Co-occurring Depression Treatment in Woking

At Life Works, we understand that the symptoms associated with depression can be debilitating and often prevent many people from seeking the help that they need. Our Life Works specialists possess unrivalled clinical experience in the treatment of depression.

Our bespoke treatment plans ensure that each and every one of our clients benefit from a personalised treatment journey, in order to guarantee the best possible outcomes for them as individuals.

I think I need treatment for co-occurring depression, how can Life Works in Surrey help me?

At Life Works, we understand that seeking help for your mental health challenges can be daunting, but it is important to recognise that this is the most important step that you can take to address your problems and start your journey towards long-lasting recovery.

Our dedicated team are committed to ensuring that your treatment journey is bespoke and suited to your individual needs. During your initial assessment, our experts will be able to gather comprehensive information on your unique condition, symptoms and medical history, in order to formulate a tailored treatment plan.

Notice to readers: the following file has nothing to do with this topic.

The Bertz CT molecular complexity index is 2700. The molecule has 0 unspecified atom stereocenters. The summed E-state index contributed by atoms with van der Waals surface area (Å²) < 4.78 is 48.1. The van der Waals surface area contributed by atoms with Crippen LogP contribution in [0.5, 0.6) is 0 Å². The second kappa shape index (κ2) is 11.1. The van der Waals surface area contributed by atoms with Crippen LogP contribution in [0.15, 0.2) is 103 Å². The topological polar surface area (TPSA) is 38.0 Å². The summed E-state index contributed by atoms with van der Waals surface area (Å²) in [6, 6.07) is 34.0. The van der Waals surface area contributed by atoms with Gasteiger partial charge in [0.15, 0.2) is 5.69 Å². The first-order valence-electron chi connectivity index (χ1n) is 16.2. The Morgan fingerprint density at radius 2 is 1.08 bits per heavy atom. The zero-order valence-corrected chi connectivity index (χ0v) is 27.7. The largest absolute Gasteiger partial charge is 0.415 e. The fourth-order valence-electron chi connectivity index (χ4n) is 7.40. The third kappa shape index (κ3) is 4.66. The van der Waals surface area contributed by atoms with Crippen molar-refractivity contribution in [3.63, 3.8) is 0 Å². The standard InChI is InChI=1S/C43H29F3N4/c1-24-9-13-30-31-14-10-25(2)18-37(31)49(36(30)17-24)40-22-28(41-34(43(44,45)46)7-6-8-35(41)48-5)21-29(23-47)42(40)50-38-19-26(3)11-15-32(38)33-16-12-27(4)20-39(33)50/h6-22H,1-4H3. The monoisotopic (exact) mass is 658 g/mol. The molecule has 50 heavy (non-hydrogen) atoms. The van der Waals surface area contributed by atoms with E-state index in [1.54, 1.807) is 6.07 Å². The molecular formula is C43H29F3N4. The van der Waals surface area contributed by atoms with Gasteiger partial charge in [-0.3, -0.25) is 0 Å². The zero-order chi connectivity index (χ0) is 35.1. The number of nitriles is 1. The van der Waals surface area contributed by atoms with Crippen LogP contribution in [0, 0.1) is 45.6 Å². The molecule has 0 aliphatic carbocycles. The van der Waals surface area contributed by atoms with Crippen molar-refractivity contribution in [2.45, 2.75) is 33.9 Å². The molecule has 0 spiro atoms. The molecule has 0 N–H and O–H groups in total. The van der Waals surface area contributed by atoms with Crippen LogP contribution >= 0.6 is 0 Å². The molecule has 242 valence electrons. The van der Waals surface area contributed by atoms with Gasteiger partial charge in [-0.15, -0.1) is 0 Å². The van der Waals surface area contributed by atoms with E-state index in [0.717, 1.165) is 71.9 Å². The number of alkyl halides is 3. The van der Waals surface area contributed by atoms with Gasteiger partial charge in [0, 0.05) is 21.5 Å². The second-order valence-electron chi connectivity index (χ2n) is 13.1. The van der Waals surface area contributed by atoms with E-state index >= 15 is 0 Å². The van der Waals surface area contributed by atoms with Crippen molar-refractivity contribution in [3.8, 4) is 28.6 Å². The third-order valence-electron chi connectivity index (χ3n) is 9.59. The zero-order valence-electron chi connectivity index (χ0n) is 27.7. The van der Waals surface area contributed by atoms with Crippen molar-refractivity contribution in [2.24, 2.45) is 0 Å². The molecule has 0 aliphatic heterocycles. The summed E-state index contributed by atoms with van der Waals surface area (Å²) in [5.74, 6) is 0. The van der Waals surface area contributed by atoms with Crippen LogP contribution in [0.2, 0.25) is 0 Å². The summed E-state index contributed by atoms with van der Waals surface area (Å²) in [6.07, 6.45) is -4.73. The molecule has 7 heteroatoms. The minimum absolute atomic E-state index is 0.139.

Depression is a serious mental health condition that is characterised by profound and overwhelming feelings of sadness. When this condition co-occurs alongside an addiction or eating disorder, it can cause multiple issues which can ultimately have a hugely detrimental effect on an individual’s physical and psychological wellbeing. It is important to recognise that it is normal for everyone to feel sad and upset on occasions, but there are some individuals who experience such crushing low moods that their ability to function is compromised.